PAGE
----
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St. Lawrence Seaway Shut by Collision

November 30, 1985|Associated Press

VALLEYFIELD, Quebec — A freighter slammed into a drawbridge on the St. Lawrence Seaway on Friday, blocking the waterway only three weeks after a 24-day closure stopped ships at the height of the shipping season. Two people were injured in the latest incident.

Gerald Laniel, vice president of the St. Lawrence Seaway Authority, said an Indian freighter, the Jalagodavari, was heading downstream when it lost control and hit the St. Louis drawbridge about 25 miles west of Montreal.

"The bridge was up, but the ship was not aligned with the entrance," Dubuc said.

A 60-foot section of the bridge fell into the Beauharnois Canal, which the bridge spans, Seaway spokesman Richard Juteau said.

Juteau said the canal would be closed for at least 24 hours while engineers check damage done to the bridge. He said that, if the drawbridge was not weakened, ships could sail around the area where the bridge section had dropped into the water.

Blocker Earlier

Juteau said the accident took place at 10:45 a.m. EST. Six ships were waiting in the canal by Friday afternoon, he said. He predicted that the number would grow quickly unless the canal is reopened soon. Ships are hurrying to leave the seaway before it becomes icebound and closes for the winter season at the end of December.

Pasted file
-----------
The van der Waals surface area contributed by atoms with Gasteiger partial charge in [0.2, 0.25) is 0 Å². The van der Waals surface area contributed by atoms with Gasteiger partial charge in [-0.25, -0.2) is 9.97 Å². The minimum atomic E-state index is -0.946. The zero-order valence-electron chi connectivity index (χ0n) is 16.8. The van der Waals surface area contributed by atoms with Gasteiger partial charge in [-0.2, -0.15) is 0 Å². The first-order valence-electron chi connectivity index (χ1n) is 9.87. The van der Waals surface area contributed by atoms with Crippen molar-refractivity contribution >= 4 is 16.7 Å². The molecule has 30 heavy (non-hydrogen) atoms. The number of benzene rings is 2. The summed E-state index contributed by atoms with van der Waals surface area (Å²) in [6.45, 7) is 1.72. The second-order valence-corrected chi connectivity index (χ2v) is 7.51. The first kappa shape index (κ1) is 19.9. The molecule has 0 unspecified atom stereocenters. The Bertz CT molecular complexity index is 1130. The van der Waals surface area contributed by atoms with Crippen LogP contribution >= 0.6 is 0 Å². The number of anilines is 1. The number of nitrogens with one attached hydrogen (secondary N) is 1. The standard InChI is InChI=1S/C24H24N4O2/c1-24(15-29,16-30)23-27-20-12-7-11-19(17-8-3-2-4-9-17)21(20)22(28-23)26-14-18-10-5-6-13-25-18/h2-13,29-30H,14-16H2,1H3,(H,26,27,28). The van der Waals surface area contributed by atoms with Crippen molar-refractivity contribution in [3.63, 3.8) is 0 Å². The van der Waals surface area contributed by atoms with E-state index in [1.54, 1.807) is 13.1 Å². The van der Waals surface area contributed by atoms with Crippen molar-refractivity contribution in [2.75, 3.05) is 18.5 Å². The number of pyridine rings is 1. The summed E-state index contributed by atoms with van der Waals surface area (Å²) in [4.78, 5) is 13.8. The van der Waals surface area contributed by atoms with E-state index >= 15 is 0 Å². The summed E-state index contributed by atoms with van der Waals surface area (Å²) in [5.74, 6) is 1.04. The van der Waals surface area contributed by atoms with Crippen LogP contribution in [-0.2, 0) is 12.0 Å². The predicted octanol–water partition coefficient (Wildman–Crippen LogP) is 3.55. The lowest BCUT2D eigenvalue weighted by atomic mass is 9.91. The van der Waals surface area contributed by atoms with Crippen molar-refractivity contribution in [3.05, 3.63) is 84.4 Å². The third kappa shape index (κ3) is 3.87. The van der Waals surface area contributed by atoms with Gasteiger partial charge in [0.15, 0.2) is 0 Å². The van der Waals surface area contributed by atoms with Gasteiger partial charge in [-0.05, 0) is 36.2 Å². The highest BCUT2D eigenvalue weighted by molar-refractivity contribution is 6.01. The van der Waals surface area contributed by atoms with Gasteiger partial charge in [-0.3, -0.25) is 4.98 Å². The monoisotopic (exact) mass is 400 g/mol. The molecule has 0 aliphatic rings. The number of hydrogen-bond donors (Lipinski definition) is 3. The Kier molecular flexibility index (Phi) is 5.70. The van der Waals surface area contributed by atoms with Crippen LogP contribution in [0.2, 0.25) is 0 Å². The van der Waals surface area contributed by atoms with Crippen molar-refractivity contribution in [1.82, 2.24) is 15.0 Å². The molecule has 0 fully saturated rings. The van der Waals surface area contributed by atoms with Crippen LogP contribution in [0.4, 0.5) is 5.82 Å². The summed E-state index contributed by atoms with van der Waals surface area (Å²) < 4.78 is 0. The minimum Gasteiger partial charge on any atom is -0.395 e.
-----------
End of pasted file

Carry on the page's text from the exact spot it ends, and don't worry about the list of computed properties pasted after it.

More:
The seaway had been blocked from Oct. 14 until Nov. 7 when a wall collapsed in the Welland Canal, west of Niagara Falls. Last year, a bridge about five miles from the site of Friday's accident failed. It clogged sea traffic for 18 days.

Three trucks and a car plunged into the water after the accident, but no one was seriously injured, according to Cpl. Gerald Dubuc of Quebec's provincial police. He said two people in one of the vehicles were pulled from the water by the ship's crew and taken to a hospital, where they were listed in good condition. Dubuc said he thought the other drivers had scrambled to safety.

Juteau confirmed that two people were rescued, but he said, "We don't know if there were any more."

Juteau said part of the canal affected Friday is used for navigation and part supplies water to a power dam. He said the bridge section fell over the area used by the dam, and ships could navigate around it.

The Indian freighter, on its way to New York from the Great Lakes, was carrying general cargo and containers.

Laniel said part of the bridge's superstructure was broken and it would probably be out of commission for some time. Since the lift bridge was struck at the open position, it would probably not affect navigation for long, he said.

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